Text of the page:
[box_green]Risk management is defined as “the process of reducing potential loss to an acceptable level”.
It is an extremely relevant time to be finding out a bit more about managing the risks present in any outdoor activity.[/box_green]
This weekend I attended the Risk Management Course organised by the Mountain Safety Council. A 2 day course based at the Motu Moana Green Bay Scout Hall. Having already attended the Outdoor First Aid course there, and met Alex, the tutor at the Advanced Bushcraft and River Safety courses, I knew it was going to be an informative weekend.
Essentially, the course focuses on managing the amount of risk involved in outdoor activities, not only in a documented ‘health & safety’ focus, but also in finding the right balance of challenge and safety when leading group in the outdoors.
Part of my job at Allproof Industries is looking after the Health & Safety aspect of the company, that, combined with a mother who is a Department of Labour Inspector, means I entered into the course with a little bit of prior understanding of the need to quantify and identify the risks involved in activities - be that in a warehouse or a bush-walk - it is necessary to ask ‘what if’ – and plan accordingly.
In addition though, and particularly in regards to activities that in some ways require at least a small amount of risk to be rewarding, an adventure, a challenge; there is a necessity to be able to manage the amount of risk integrated into an activity and to be able to modulate that risk, with the goal of creating a ‘peak experience’ for the individual – that level of challenge where the participant is in the ‘zone’. This is done by reducing the Absolute Risk (worst case scenario), providing an acceptable level of Residual Risk (the amount of realistic risk left over), and then playing with the notion of Perceived Risk.
The course was a balance of theoretical classroom style teaching and hands on practical exercises and activities.
It becomes apparent quickly, that there often isn’t a necessarily right or wrong answer – as levels of risk, their causes, and results are fluid – changing potentially from moment to moment as the situation develops. Rather, the majority of the material is there to make you think, and fuel discussion, as each participant is encouraged to provide relevant examples from their own experience.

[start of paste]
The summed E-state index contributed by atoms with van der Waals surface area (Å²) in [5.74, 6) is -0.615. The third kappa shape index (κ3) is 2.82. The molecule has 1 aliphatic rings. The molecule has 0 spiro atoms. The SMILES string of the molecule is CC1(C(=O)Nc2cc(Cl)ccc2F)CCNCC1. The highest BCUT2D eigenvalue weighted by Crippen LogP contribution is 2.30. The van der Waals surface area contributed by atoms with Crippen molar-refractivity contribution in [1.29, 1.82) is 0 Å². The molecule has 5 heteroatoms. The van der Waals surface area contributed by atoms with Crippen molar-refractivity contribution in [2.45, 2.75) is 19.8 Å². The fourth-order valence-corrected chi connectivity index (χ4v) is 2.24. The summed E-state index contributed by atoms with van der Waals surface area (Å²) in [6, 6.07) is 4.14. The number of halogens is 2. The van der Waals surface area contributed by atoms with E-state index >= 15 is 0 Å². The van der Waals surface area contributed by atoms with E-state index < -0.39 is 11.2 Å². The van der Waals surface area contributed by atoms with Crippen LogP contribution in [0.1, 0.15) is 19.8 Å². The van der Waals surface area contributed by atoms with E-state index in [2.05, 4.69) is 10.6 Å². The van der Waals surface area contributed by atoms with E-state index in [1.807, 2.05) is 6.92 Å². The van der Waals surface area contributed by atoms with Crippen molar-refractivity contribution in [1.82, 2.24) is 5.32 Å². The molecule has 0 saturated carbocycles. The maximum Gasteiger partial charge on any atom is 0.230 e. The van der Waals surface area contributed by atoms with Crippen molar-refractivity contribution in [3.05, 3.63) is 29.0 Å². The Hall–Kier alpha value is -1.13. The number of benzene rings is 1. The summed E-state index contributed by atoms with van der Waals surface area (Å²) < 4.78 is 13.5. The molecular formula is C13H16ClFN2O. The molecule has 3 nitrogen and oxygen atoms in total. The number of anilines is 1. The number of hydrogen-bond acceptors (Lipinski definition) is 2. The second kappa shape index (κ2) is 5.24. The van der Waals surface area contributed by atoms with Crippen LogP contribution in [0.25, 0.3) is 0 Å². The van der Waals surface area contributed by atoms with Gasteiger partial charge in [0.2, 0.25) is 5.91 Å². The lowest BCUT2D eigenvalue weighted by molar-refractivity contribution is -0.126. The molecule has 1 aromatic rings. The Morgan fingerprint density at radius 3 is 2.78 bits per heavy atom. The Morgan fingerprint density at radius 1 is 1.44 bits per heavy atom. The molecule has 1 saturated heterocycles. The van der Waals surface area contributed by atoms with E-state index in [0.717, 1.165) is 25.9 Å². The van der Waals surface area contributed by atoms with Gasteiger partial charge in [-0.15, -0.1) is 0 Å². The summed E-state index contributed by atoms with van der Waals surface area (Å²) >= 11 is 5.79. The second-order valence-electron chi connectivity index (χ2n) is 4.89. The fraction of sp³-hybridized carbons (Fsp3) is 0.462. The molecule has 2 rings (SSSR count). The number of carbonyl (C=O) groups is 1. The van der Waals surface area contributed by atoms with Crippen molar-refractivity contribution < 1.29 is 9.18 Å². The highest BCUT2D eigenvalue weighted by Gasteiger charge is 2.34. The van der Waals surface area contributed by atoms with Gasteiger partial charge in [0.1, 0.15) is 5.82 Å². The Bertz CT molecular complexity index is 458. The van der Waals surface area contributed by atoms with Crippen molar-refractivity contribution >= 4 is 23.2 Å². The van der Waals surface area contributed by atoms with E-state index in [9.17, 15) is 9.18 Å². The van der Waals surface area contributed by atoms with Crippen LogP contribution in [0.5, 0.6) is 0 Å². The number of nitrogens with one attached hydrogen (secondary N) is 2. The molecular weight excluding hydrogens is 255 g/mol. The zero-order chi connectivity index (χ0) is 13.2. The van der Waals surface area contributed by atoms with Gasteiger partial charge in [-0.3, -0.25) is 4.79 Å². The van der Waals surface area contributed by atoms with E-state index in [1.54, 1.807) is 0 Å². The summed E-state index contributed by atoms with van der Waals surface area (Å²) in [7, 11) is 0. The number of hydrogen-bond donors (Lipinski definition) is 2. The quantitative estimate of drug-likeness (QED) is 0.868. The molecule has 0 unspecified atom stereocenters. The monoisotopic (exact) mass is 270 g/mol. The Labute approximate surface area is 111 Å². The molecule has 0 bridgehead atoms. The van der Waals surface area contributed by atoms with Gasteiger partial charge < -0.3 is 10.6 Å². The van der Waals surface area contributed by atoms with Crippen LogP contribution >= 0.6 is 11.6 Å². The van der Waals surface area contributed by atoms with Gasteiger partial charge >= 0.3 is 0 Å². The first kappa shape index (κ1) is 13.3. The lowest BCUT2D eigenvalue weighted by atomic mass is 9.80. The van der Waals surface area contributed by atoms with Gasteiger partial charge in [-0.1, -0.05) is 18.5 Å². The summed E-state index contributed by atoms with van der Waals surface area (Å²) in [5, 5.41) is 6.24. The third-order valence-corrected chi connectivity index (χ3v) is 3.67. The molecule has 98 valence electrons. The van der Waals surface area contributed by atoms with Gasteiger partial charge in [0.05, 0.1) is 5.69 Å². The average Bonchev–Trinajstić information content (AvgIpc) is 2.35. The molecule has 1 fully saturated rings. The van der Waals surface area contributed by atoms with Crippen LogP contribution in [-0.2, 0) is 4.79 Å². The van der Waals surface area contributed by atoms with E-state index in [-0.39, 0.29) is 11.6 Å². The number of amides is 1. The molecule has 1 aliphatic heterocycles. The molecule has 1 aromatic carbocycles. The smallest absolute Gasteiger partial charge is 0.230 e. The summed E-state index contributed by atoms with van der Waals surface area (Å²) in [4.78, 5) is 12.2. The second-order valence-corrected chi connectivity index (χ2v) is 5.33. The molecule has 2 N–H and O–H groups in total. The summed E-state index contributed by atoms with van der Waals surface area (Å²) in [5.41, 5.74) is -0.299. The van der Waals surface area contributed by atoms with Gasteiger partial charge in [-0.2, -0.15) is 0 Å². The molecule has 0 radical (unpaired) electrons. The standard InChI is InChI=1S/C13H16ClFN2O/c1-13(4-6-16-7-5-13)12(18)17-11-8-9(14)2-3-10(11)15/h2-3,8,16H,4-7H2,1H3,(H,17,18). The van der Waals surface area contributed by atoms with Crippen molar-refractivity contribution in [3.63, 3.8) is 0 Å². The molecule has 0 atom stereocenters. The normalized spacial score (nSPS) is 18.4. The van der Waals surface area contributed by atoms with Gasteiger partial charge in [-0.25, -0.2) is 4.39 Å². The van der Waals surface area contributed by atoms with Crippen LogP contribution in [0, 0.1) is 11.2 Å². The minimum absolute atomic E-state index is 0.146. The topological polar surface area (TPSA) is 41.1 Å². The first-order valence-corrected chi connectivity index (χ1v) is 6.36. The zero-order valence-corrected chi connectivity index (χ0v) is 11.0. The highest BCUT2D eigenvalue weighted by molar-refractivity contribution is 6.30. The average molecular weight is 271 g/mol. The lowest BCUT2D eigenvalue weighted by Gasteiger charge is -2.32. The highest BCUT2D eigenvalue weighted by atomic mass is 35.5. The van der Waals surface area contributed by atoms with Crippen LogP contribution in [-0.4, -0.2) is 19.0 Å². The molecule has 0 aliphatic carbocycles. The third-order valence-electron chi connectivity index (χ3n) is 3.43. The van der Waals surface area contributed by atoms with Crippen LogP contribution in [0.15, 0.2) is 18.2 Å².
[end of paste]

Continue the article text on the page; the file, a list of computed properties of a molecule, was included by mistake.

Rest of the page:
In relation to experience - it was also nice to have quite a diverse range or participants attending. From people working with youth, to the blind, to people running tramping clubs or planning solo tramps, the variety or perspectives and insights provided a well rounded approach to what we were learning.
The first day was primarily spent in the classroom, with the second a chance to put our learning into practice, by creating an activity and developing the risk management plan around it.
Apart from the activities being quite a lot of fun (ever put your tent up blindfolded?) – it also, for me at least, brought home another very important lesson that mother taught me long ago – the necessity to also be educating and taking care of the caregivers. By that I mean; It is very interesting and insightful for the group leaders to also become involved in the very activities that their students go through under their tuition. This might seem obvious – but sometimes that is exactly why it can be overlooked.
I enjoyed the course. Alex paced it excellently, keeping levels of interest up while covering a pile of information and providing even more resources to keep on learning from.
A couple of things that also came up that I would suggest anyone evolved in outdoors activies check out -
- The National Incident Database – An online record of incidents experienced by groups active in the outdoors – unless we have this information, it is impossible to identify trends and try to implement systems and most importantly provide training to address them. Please check it out. The more people involved, the more useful it becomes.
- There are piles of little groups around the country working with youth, the disabled or simply those who want to better themselves through exploring this wonderful country we live in. Go get involved. There is massive reward to be had in working and helping others.
Course: Risk Management
Location: Motu Moana
Time: 2 Days[/box_red]
Some more useful links -